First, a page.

Laser loops create ultrafast electric currents in materials
Theoreticians at the MPSD predict that a unique laser source could produce highly controllable electric currents in any bulk material. The team’s work, now published in PRL, yields new insights for the development of ultrafast opto-electronic devices, for more efficient photovoltaics, and for the study of electron behavior in solids.
The team focused on an intense laser beam comprised of only low-energy photons, which incorporates two circularly-polarized carrier frequencies (a bi-chromatic beam). The polarization of the electromagnetic field of this beam plots a distinct shape in space and time: The combination of the two colors leads to a double-loop motion that pushes electrons in the solid in various directions. Together with the intense beam, the double-loop laser light produces a radical effect: many photons are simultaneously absorbed, exciting the electrons to produce a current.
“Normally, low-energy photons are not absorbed by the material,” says lead author Ofer Neufeld, a Humboldt Fellow in the MPSD Theory Department. “In this case, we overcome this by having a very intense laser beam with many photons in it, which allows for several photons to combine and be absorbed together to generate a photocurrent.” Moreover, the low-energy photons produce comparatively little heating in the material, making this a highly efficient conversion process.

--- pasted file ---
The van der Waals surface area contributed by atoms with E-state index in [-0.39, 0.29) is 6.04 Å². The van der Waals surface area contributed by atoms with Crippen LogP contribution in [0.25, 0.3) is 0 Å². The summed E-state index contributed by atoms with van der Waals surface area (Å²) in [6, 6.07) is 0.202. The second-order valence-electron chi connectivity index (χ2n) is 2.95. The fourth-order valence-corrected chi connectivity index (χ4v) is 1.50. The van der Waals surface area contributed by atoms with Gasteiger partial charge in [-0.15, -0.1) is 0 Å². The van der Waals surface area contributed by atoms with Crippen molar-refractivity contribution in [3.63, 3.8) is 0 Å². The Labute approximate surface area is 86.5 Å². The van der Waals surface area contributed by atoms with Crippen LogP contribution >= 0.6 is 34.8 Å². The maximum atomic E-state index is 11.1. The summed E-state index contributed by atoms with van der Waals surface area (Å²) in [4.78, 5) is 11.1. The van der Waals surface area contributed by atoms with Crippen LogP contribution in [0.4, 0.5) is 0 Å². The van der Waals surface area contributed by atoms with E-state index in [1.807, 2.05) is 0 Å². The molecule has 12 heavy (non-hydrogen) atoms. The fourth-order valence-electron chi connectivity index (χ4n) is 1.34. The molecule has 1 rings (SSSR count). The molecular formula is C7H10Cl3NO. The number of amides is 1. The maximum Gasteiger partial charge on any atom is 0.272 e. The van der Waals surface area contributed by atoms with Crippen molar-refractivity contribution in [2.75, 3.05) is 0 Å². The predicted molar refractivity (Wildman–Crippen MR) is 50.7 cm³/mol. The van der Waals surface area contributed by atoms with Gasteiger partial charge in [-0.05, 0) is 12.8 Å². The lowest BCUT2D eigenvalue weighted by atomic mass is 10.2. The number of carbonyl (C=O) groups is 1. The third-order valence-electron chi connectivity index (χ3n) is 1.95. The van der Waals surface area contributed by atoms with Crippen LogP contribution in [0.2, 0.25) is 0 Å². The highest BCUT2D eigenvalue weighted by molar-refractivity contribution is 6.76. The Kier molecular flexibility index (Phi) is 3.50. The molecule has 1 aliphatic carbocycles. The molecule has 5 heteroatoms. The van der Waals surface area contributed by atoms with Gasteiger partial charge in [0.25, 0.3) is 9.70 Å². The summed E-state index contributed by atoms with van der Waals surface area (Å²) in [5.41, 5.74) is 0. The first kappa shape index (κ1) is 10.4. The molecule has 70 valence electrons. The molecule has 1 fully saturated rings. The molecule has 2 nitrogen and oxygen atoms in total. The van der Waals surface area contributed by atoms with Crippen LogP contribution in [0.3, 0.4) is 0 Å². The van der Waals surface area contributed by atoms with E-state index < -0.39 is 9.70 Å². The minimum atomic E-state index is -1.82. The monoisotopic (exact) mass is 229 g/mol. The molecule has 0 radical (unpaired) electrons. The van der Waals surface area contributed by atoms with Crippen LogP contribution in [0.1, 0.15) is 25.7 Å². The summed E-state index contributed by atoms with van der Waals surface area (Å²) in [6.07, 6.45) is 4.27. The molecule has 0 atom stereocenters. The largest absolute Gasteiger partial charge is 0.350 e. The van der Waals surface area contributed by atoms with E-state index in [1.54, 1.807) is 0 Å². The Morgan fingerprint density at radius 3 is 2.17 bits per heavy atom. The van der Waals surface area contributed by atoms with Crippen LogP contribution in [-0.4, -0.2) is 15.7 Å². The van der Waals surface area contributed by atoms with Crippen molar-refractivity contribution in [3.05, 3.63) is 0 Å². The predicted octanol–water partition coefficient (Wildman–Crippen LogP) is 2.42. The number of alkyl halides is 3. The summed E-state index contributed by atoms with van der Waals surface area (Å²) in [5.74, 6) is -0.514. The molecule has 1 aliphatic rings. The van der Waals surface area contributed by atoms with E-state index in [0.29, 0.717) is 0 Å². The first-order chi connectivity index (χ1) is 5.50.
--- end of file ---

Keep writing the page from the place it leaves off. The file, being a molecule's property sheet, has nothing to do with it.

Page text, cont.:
Intriguingly, the team predicts that the photocurrent always emerges at a 90 degree angle to the laser, making its direction and amplitude highly controllable. However, this only works up to a certain point: “At very intense beam powers, spontaneous symmetry breaking occurs and the current direction can no longer be predicted,“ says Neufeld. “This is accompanied by interesting effects such as induced interactions between electrons and sensitivity to the carrier phase of the photons. We hope that by measuring the generated currents, we can also gain new insights into the fundamental processes that happen on timescales of less than a femtosecond – a millionth of a billionth of a second.“
Using the new approach, photocurrents can be generated in a wide range of two- and three-dimensional materials, according to the researchers - from gapped insulators like diamond and silicon to graphene and other semi-metals. In the long run, the team’s findings could contribute to the development of superfast, light-controlled electronic switches – the realm of petahertz electronics, where electronic motion need to be controlled both in time and space.